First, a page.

Myopia happens when the focal point of an image falls just short of the retina at the rear of the eye, causing blurred distance vision.
Often the discovery of a gene still means that many years could pass before a treatment becomes available. However, gene therapies are already working well in some eye conditions, and myopia may be a good candidate condition for gene repair.
"The eye is already an organ of choice for gene therapy, for example, because the eye's small volume and self-contained area allow the therapy to remain inside the eye in a concentrated volume," said lead author Doctor Terri Young, professor of ophthalmology, pediatrics, and medicine, and a researcher in the Center for Human Genetics at Duke. "In addition, the eye's accessibility lets clinicians observe the effects of treatment over time with noninvasive methods that can illuminate and test the retina and other eye structures."
While many cases of myopia are mild, about 2 to 3 percent are pathological cases with retinal detachment, premature glaucoma, macular bleeding, and glaucoma leading eventually to blindness, said Young.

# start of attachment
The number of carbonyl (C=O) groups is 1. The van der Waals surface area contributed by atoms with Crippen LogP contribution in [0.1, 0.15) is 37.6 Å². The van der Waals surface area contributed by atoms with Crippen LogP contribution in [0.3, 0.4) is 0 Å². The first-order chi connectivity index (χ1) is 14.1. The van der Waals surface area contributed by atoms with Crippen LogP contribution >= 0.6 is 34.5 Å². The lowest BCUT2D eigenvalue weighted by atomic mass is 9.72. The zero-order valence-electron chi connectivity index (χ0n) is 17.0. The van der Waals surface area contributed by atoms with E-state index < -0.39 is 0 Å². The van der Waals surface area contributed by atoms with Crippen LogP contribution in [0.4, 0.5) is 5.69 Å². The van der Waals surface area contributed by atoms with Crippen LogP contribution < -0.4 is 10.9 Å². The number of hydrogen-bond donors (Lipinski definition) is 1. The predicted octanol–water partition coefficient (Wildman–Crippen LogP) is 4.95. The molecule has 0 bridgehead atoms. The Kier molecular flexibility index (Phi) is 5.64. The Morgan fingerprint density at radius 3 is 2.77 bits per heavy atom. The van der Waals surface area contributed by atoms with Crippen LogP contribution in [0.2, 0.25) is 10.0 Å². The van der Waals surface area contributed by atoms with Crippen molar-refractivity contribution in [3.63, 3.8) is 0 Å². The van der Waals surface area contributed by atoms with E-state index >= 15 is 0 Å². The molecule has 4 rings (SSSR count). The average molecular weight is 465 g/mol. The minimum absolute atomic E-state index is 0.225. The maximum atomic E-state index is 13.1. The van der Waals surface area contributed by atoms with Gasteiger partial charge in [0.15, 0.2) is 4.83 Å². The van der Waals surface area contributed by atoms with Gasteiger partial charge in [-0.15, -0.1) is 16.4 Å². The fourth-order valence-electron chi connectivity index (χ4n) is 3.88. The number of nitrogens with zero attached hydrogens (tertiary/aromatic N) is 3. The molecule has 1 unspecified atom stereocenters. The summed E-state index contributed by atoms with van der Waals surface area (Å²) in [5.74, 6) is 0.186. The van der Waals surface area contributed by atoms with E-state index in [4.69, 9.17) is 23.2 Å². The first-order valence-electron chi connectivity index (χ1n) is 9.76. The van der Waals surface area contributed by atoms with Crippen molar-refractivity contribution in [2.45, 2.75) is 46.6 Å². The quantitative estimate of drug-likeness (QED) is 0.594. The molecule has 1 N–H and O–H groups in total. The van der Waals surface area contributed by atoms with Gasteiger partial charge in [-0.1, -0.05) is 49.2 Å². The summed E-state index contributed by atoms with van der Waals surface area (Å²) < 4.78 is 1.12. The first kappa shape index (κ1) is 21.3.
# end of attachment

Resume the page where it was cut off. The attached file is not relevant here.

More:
There is an antidote for the condition. "People need to go outside and look to the horizon," Young said. "Today's near work forces our eyes to constantly be in tension to focus on near objects – reading papers and watching monitors. We also watch TV, work in cities with high buildings, drive in heavy traffic, and generally have fewer chances for distant views, especially in urban areas. These factors affect children with developing vision, as well as many adults."
Working with a large group of researchers, Young, co-lead author Pirro Hysi of Kings College in London, and colleagues found several distinct spellings of DNA code near the RASGRF1 gene that had a strong association with focusing errors in vision. These findings were validated in six other Caucasian adult groups in a total of 13,414 subjects.
"Because RASGRF1 is highly expressed in neurons and the retina, it is crucial to retinal function and visual memory consolidation," Young said. When the scientists created mice that were missing the correct gene, these mice showed changes in their eye lenses.
"This was biologically convincing," Young said. "The RASGRF1 provides a novel molecular mechanism to study so that we can work to prevent the most common cause of visual impairment."
MEDICA.de; Source: Duke University Medical Center